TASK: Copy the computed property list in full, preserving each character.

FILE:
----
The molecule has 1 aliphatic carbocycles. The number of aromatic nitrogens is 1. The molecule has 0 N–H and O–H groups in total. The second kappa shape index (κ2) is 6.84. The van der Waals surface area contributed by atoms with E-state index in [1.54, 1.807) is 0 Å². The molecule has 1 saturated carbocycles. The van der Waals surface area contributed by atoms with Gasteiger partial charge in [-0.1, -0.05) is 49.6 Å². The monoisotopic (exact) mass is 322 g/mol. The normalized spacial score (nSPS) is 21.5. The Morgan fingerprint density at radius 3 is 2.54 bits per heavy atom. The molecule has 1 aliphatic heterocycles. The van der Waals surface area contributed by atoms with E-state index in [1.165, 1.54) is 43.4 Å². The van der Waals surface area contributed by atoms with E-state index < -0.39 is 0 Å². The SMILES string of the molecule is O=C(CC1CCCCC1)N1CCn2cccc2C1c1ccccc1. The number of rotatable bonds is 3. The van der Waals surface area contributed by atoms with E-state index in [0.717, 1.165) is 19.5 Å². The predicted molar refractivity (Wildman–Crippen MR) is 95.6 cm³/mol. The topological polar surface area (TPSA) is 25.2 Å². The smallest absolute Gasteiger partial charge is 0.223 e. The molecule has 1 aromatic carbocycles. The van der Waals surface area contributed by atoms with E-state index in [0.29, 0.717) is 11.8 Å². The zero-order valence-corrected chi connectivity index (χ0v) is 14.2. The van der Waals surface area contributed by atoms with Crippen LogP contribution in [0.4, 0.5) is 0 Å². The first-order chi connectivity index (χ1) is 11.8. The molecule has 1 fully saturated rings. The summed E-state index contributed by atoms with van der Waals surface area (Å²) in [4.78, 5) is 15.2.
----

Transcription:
The molecule has 1 aliphatic carbocycles. The number of aromatic nitrogens is 1. The molecule has 0 N–H and O–H groups in total. The second kappa shape index (κ2) is 6.84. The van der Waals surface area contributed by atoms with E-state index in [1.54, 1.807) is 0 Å². The molecule has 1 saturated carbocycles. The van der Waals surface area contributed by atoms with Gasteiger partial charge in [-0.1, -0.05) is 49.6 Å². The monoisotopic (exact) mass is 322 g/mol. The normalized spacial score (nSPS) is 21.5. The Morgan fingerprint density at radius 3 is 2.54 bits per heavy atom. The molecule has 1 aliphatic heterocycles. The van der Waals surface area contributed by atoms with E-state index in [1.165, 1.54) is 43.4 Å². The van der Waals surface area contributed by atoms with E-state index < -0.39 is 0 Å². The SMILES string of the molecule is O=C(CC1CCCCC1)N1CCn2cccc2C1c1ccccc1. The number of rotatable bonds is 3. The van der Waals surface area contributed by atoms with E-state index in [0.717, 1.165) is 19.5 Å². The predicted molar refractivity (Wildman–Crippen MR) is 95.6 cm³/mol. The topological polar surface area (TPSA) is 25.2 Å². The smallest absolute Gasteiger partial charge is 0.223 e. The molecule has 1 aromatic carbocycles. The van der Waals surface area contributed by atoms with E-state index in [0.29, 0.717) is 11.8 Å². The zero-order valence-corrected chi connectivity index (χ0v) is 14.2. The van der Waals surface area contributed by atoms with Crippen LogP contribution in [0.4, 0.5) is 0 Å². The first-order chi connectivity index (χ1) is 11.8. The molecule has 1 fully saturated rings. The summed E-state index contributed by atoms with van der Waals surface area (Å²) in [4.78, 5) is 15.2.